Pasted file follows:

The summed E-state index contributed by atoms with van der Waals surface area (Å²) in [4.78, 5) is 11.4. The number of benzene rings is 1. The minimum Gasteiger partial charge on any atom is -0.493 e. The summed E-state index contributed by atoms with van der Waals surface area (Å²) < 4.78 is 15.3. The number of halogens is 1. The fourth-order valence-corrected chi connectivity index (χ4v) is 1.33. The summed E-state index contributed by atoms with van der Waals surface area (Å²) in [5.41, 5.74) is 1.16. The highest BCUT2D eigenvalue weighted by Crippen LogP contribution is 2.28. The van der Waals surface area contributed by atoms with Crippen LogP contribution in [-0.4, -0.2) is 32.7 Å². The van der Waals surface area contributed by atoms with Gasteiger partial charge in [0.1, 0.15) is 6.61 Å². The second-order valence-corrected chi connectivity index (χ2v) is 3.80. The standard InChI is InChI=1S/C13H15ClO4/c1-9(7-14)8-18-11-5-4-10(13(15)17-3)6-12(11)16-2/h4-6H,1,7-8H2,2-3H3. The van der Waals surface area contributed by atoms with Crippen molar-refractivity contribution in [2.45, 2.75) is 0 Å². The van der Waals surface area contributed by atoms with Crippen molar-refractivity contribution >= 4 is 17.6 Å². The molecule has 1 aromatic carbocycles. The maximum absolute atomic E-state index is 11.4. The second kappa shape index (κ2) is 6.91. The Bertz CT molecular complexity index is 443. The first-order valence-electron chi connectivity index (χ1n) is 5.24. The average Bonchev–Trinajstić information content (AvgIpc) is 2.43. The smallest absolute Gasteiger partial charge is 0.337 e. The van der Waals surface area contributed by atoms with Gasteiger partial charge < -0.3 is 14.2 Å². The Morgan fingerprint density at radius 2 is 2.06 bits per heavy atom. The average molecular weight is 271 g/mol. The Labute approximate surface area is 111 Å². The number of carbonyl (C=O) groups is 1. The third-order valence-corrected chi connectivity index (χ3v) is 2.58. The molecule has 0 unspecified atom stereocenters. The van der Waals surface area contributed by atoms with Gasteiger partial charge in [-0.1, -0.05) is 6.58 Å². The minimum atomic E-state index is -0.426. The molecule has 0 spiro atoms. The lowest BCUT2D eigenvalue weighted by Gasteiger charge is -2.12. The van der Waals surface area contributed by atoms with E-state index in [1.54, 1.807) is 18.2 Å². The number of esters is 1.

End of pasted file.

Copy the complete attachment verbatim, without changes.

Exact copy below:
The summed E-state index contributed by atoms with van der Waals surface area (Å²) in [4.78, 5) is 11.4. The number of benzene rings is 1. The minimum Gasteiger partial charge on any atom is -0.493 e. The summed E-state index contributed by atoms with van der Waals surface area (Å²) < 4.78 is 15.3. The number of halogens is 1. The fourth-order valence-corrected chi connectivity index (χ4v) is 1.33. The summed E-state index contributed by atoms with van der Waals surface area (Å²) in [5.41, 5.74) is 1.16. The highest BCUT2D eigenvalue weighted by Crippen LogP contribution is 2.28. The van der Waals surface area contributed by atoms with Crippen LogP contribution in [-0.4, -0.2) is 32.7 Å². The van der Waals surface area contributed by atoms with Gasteiger partial charge in [0.1, 0.15) is 6.61 Å². The second-order valence-corrected chi connectivity index (χ2v) is 3.80. The standard InChI is InChI=1S/C13H15ClO4/c1-9(7-14)8-18-11-5-4-10(13(15)17-3)6-12(11)16-2/h4-6H,1,7-8H2,2-3H3. The van der Waals surface area contributed by atoms with Crippen molar-refractivity contribution in [2.45, 2.75) is 0 Å². The van der Waals surface area contributed by atoms with Crippen molar-refractivity contribution >= 4 is 17.6 Å². The molecule has 1 aromatic carbocycles. The maximum absolute atomic E-state index is 11.4. The second kappa shape index (κ2) is 6.91. The Bertz CT molecular complexity index is 443. The first-order valence-electron chi connectivity index (χ1n) is 5.24. The average Bonchev–Trinajstić information content (AvgIpc) is 2.43. The smallest absolute Gasteiger partial charge is 0.337 e. The van der Waals surface area contributed by atoms with Gasteiger partial charge < -0.3 is 14.2 Å². The Morgan fingerprint density at radius 2 is 2.06 bits per heavy atom. The average molecular weight is 271 g/mol. The Labute approximate surface area is 111 Å². The number of carbonyl (C=O) groups is 1. The third-order valence-corrected chi connectivity index (χ3v) is 2.58. The molecule has 0 unspecified atom stereocenters. The van der Waals surface area contributed by atoms with Gasteiger partial charge in [-0.1, -0.05) is 6.58 Å². The minimum atomic E-state index is -0.426. The molecule has 0 spiro atoms. The lowest BCUT2D eigenvalue weighted by Gasteiger charge is -2.12. The van der Waals surface area contributed by atoms with E-state index in [1.54, 1.807) is 18.2 Å². The number of esters is 1.